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M. Bradler, P. Baum, and E. Riedle, Appl. Phys. B 97, 561 (2009).
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2003 (1)

A. Baltuška, T. Udem, M. Uiberacker, M. Hentschel, E. Goulielmakis, C. Gohle, R. Holzwarth, V. S. Yakovlev, A. Scrinzi, T. W. Hänsch, and F. Krausz, Nature 421, 611 (2003).
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2001 (1)

2000 (1)

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1999 (1)

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1996 (1)

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A. L. Gaeta, Phys. Rev. Lett. 84, 3582 (2000).
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V. Mnih, K. Kavukcuoglu, D. Silver, A. A. Rusu, J. Veness, M. G. Bellemare, A. Graves, M. Riedmiller, A. K. Fidjeland, G. Ostrovski, S. Petersen, C. Beattie, A. Sadik, I. Antonoglou, H. King, D. Kumaran, D. Wierstra, S. Legg, and D. Hassabis, Nature 518, 529 (2015).
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D. Silver, A. Huang, C. J. Maddison, A. Guez, L. Sifre, G. van den Driessche, J. Schrittwieser, I. Antonoglou, V. Panneershelvam, M. Lanctot, S. Dieleman, D. Grewe, J. Nham, N. Kalchbrenner, I. Sutskever, T. Lillicrap, M. Leach, K. Kavukcuoglu, T. Graepel, and D. Hassabis, Nature 529, 484 (2016).
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D. Silver, A. Huang, C. J. Maddison, A. Guez, L. Sifre, G. van den Driessche, J. Schrittwieser, I. Antonoglou, V. Panneershelvam, M. Lanctot, S. Dieleman, D. Grewe, J. Nham, N. Kalchbrenner, I. Sutskever, T. Lillicrap, M. Leach, K. Kavukcuoglu, T. Graepel, and D. Hassabis, Nature 529, 484 (2016).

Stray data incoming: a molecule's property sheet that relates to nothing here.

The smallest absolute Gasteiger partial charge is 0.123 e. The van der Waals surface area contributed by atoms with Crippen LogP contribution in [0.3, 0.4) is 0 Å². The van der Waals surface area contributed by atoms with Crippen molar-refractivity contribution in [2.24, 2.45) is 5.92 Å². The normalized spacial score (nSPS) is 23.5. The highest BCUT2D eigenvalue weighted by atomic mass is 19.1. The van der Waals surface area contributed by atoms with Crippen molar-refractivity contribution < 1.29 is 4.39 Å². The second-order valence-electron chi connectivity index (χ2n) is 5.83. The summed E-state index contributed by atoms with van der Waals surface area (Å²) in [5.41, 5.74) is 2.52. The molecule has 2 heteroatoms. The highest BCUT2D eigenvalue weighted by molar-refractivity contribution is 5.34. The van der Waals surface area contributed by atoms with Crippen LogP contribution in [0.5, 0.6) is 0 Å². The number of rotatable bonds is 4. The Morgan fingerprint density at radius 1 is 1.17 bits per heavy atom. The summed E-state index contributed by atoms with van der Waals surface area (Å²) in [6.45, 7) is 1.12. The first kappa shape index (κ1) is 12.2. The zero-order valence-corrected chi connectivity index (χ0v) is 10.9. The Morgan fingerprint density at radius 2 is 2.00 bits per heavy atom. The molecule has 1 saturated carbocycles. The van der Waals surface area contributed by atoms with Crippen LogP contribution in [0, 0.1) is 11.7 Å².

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B. Wetzel, M. Kues, P. Roztocki, C. Reimer, P.-L. Godin, M. Rowley, B. E. Little, S. T. Chu, E. A. Viktorov, D. J. Moss, A. Pasquazi, M. Peccianti, and R. Morandotti, Nat. Commun. 9, 4884 (2018).
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D. Silver, A. Huang, C. J. Maddison, A. Guez, L. Sifre, G. van den Driessche, J. Schrittwieser, I. Antonoglou, V. Panneershelvam, M. Lanctot, S. Dieleman, D. Grewe, J. Nham, N. Kalchbrenner, I. Sutskever, T. Lillicrap, M. Leach, K. Kavukcuoglu, T. Graepel, and D. Hassabis, Nature 529, 484 (2016).
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B. Wetzel, M. Kues, P. Roztocki, C. Reimer, P.-L. Godin, M. Rowley, B. E. Little, S. T. Chu, E. A. Viktorov, D. J. Moss, A. Pasquazi, M. Peccianti, and R. Morandotti, Nat. Commun. 9, 4884 (2018).
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B. Wetzel, M. Kues, P. Roztocki, C. Reimer, P.-L. Godin, M. Rowley, B. E. Little, S. T. Chu, E. A. Viktorov, D. J. Moss, A. Pasquazi, M. Peccianti, and R. Morandotti, Nat. Commun. 9, 4884 (2018).
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V. Mnih, K. Kavukcuoglu, D. Silver, A. A. Rusu, J. Veness, M. G. Bellemare, A. Graves, M. Riedmiller, A. K. Fidjeland, G. Ostrovski, S. Petersen, C. Beattie, A. Sadik, I. Antonoglou, H. King, D. Kumaran, D. Wierstra, S. Legg, and D. Hassabis, Nature 518, 529 (2015).
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U. Teğin, B. Rahmani, E. Kakkava, N. Borhani, C. Moser, and D. Psaltis, APL Photon. 5, 030804 (2020).
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U. Teğin, B. Rahmani, E. Kakkava, N. Borhani, C. Moser, and D. Psaltis, APL Photon. 5, 030804 (2020).